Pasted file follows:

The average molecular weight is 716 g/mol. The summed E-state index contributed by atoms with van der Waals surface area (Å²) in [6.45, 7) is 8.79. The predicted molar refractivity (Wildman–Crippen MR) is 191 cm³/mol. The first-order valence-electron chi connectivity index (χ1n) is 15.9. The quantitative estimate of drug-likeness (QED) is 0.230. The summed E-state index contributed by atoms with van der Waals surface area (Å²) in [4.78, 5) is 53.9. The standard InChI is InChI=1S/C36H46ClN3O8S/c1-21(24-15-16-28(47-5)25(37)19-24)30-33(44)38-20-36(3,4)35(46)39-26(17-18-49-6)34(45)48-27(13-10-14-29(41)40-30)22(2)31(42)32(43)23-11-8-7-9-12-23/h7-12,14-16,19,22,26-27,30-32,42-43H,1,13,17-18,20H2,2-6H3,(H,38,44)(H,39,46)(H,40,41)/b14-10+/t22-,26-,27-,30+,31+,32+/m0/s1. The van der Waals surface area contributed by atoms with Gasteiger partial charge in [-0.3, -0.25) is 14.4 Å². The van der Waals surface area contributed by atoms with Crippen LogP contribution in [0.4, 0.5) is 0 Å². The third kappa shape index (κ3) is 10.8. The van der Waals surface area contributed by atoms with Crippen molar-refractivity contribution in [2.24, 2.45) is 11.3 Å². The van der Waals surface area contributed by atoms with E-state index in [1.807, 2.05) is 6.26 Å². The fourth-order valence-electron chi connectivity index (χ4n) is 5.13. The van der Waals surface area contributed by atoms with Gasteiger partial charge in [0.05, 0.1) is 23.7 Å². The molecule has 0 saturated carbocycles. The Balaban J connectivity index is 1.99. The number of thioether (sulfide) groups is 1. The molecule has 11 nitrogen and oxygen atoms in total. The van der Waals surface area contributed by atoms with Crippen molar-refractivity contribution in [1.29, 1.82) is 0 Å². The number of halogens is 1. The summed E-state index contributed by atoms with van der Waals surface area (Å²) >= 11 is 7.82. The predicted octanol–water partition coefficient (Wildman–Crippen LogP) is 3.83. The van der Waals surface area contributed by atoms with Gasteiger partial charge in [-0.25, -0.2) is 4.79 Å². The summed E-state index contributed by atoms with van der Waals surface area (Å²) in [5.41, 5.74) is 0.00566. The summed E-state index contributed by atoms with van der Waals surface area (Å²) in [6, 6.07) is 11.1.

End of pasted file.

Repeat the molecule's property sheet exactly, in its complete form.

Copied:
The average molecular weight is 716 g/mol. The summed E-state index contributed by atoms with van der Waals surface area (Å²) in [6.45, 7) is 8.79. The predicted molar refractivity (Wildman–Crippen MR) is 191 cm³/mol. The first-order valence-electron chi connectivity index (χ1n) is 15.9. The quantitative estimate of drug-likeness (QED) is 0.230. The summed E-state index contributed by atoms with van der Waals surface area (Å²) in [4.78, 5) is 53.9. The standard InChI is InChI=1S/C36H46ClN3O8S/c1-21(24-15-16-28(47-5)25(37)19-24)30-33(44)38-20-36(3,4)35(46)39-26(17-18-49-6)34(45)48-27(13-10-14-29(41)40-30)22(2)31(42)32(43)23-11-8-7-9-12-23/h7-12,14-16,19,22,26-27,30-32,42-43H,1,13,17-18,20H2,2-6H3,(H,38,44)(H,39,46)(H,40,41)/b14-10+/t22-,26-,27-,30+,31+,32+/m0/s1. The van der Waals surface area contributed by atoms with Gasteiger partial charge in [-0.3, -0.25) is 14.4 Å². The van der Waals surface area contributed by atoms with Crippen LogP contribution in [0.4, 0.5) is 0 Å². The third kappa shape index (κ3) is 10.8. The van der Waals surface area contributed by atoms with Crippen molar-refractivity contribution in [2.24, 2.45) is 11.3 Å². The van der Waals surface area contributed by atoms with E-state index in [1.807, 2.05) is 6.26 Å². The fourth-order valence-electron chi connectivity index (χ4n) is 5.13. The van der Waals surface area contributed by atoms with Gasteiger partial charge in [0.05, 0.1) is 23.7 Å². The molecule has 0 saturated carbocycles. The Balaban J connectivity index is 1.99. The number of thioether (sulfide) groups is 1. The molecule has 11 nitrogen and oxygen atoms in total. The van der Waals surface area contributed by atoms with Crippen molar-refractivity contribution in [1.29, 1.82) is 0 Å². The number of halogens is 1. The summed E-state index contributed by atoms with van der Waals surface area (Å²) >= 11 is 7.82. The predicted octanol–water partition coefficient (Wildman–Crippen LogP) is 3.83. The van der Waals surface area contributed by atoms with Gasteiger partial charge in [-0.25, -0.2) is 4.79 Å². The summed E-state index contributed by atoms with van der Waals surface area (Å²) in [5.41, 5.74) is 0.00566. The summed E-state index contributed by atoms with van der Waals surface area (Å²) in [6, 6.07) is 11.1.